“Baptizing them in the name of the Father, and of the Son, and of the Holy Ghost.”

There are hundreds of professional evangelists who quote the Great Commission as the authority for their work who never give a thought to this aspect of our orders. And well they shouldn’t, because most of them are not working as missionaries of local churches. Yet, I’m quite sure that my teachers would have little problem with what I believe about this point. Christ Jesus, here, does not get into the theology of baptism or Baptist practice. He doesn’t debate whether to baptize believers immediately or to establish a probationary period. He doesn’t get into the arguments about the mode of baptism or who should be candidates for baptism.

And yet in some ways He does without trying. For example, He tells His churches to immerse those disciples. That is the meaning of the word Christ spoke – “baptizo” dip, plunge, immerse. He doesn’t say a word about sprinkling or pouring water on them. And in the context of discipling, He doesn’t leave any room for babies. Only people who are capable of learning spiritual truths, and who want truth, are to be baptized. Only people who are born again – regenerated – are capable about learning the things of God. “The natural man receiveth not the things of the Spirit of God: for they are foolishness unto him: neither can he know them, because they are spiritually discerned.” Until a natural man is spiritually quickened – made alive – he can’t learn the simplest things about God. Only believers are to be baptized.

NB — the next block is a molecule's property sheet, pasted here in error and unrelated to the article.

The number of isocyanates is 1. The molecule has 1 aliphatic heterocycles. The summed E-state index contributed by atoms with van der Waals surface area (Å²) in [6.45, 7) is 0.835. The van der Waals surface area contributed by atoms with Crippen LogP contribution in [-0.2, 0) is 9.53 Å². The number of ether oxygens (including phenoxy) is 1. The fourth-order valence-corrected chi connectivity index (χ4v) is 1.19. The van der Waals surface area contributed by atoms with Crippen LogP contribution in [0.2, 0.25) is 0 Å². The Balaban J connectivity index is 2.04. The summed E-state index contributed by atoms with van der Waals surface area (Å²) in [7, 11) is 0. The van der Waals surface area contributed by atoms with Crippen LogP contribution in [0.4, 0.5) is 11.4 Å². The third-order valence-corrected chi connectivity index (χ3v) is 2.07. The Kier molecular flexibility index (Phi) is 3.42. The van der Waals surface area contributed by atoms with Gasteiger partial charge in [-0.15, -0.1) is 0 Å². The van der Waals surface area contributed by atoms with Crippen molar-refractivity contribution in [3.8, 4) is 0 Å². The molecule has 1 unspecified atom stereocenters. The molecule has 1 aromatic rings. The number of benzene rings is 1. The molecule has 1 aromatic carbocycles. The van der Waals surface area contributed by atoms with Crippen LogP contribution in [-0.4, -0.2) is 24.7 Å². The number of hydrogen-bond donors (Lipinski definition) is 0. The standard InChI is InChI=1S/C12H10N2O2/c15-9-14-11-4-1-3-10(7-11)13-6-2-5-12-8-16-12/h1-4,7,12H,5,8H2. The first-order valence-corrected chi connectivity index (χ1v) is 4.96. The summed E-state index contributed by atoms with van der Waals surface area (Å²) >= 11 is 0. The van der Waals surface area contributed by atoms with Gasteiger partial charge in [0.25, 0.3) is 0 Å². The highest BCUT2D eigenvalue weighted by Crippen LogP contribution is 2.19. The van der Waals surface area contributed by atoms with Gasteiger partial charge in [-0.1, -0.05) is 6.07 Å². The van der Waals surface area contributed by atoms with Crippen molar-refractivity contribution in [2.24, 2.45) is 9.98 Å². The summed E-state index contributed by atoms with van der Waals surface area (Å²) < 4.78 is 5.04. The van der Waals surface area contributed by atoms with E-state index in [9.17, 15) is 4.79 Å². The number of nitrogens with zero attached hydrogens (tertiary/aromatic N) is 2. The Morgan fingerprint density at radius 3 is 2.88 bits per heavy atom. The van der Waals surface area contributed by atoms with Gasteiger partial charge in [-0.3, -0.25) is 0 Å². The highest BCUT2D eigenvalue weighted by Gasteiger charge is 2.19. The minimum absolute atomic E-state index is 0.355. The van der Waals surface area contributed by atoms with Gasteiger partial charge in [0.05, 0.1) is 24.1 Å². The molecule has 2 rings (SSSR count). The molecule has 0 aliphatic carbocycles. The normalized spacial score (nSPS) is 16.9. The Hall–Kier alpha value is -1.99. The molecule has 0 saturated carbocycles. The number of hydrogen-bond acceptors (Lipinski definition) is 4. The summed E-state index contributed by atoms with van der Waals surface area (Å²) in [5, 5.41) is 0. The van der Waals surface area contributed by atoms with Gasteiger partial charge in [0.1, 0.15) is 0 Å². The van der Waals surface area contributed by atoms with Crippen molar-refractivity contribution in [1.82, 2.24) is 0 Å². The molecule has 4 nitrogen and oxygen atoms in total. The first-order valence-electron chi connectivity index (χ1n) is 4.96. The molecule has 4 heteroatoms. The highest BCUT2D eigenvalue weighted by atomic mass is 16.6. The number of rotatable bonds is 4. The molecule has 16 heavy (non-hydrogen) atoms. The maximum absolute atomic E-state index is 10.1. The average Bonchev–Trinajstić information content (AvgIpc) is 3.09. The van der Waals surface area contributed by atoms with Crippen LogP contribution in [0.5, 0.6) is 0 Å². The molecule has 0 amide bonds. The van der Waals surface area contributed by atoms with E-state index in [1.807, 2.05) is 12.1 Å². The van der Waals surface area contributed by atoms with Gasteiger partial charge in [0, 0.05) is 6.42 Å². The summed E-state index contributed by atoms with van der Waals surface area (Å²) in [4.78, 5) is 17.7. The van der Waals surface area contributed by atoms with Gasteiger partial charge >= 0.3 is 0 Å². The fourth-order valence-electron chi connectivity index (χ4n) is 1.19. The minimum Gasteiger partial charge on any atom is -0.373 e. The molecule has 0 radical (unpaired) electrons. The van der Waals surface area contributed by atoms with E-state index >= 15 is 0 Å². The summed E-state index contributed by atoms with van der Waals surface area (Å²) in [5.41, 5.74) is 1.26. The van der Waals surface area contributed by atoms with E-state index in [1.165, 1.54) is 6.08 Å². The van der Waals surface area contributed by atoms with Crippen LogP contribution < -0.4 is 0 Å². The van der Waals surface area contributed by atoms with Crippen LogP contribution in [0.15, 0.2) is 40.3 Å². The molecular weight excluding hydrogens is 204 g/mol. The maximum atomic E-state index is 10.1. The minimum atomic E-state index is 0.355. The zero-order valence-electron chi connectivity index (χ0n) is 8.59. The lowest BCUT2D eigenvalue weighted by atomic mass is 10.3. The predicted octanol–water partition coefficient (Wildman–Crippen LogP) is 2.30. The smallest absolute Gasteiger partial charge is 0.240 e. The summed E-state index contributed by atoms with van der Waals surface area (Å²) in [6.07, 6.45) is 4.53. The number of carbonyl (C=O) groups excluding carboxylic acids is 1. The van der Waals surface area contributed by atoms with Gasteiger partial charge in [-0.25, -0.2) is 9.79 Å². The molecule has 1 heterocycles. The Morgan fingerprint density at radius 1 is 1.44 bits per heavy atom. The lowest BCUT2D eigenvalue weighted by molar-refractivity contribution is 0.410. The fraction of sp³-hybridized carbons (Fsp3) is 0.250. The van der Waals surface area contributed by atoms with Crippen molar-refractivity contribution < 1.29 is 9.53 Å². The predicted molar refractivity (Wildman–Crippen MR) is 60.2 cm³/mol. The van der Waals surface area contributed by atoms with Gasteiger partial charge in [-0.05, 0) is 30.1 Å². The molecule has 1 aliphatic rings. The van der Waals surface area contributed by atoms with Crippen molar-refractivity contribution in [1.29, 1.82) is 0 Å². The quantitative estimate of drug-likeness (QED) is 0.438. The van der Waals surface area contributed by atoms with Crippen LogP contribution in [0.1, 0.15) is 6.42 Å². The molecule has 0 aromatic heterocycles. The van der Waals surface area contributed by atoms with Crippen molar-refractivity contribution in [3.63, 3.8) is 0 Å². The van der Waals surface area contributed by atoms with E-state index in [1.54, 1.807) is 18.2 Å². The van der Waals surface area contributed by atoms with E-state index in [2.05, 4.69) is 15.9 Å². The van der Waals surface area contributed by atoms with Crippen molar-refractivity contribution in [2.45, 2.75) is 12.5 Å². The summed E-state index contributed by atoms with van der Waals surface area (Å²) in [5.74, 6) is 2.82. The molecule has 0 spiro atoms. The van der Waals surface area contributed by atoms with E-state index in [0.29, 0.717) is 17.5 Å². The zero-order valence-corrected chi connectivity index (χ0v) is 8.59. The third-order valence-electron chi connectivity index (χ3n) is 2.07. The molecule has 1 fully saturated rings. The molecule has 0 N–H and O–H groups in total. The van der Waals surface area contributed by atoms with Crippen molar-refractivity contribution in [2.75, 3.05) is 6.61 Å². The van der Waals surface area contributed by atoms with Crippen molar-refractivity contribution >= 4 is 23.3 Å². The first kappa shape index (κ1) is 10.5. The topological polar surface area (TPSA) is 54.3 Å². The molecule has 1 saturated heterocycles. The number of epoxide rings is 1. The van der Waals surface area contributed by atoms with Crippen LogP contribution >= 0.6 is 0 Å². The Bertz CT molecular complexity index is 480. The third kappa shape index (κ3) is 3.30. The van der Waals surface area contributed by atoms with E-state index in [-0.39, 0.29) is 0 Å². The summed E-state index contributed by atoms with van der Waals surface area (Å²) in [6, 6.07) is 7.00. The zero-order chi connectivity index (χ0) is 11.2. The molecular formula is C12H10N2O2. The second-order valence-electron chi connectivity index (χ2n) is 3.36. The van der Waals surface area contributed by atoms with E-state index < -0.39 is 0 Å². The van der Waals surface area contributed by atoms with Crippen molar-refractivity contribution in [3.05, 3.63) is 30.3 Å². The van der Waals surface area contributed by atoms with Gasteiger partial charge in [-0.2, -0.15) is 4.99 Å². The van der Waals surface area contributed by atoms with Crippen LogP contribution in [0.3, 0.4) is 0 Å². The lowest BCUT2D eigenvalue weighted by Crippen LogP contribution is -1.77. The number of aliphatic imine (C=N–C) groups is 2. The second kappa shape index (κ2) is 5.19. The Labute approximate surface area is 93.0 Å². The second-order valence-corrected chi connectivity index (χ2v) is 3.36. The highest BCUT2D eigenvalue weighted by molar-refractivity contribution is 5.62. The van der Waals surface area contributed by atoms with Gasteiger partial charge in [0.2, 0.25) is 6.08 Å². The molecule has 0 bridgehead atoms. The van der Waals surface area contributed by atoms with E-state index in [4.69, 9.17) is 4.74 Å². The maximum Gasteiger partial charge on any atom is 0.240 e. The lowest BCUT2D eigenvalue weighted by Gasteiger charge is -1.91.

The Lord’s churches are to baptize in the single name of the Father, Son and Holy Spirit. There are some religious organizations which when they baptize, immerse their converts three times. They dip them first in the name of God the Father, and then in the name of God the Son, and then again in the name of the Holy Spirit. No sir, this commission honors the unity of the God-head by pointing to a single name.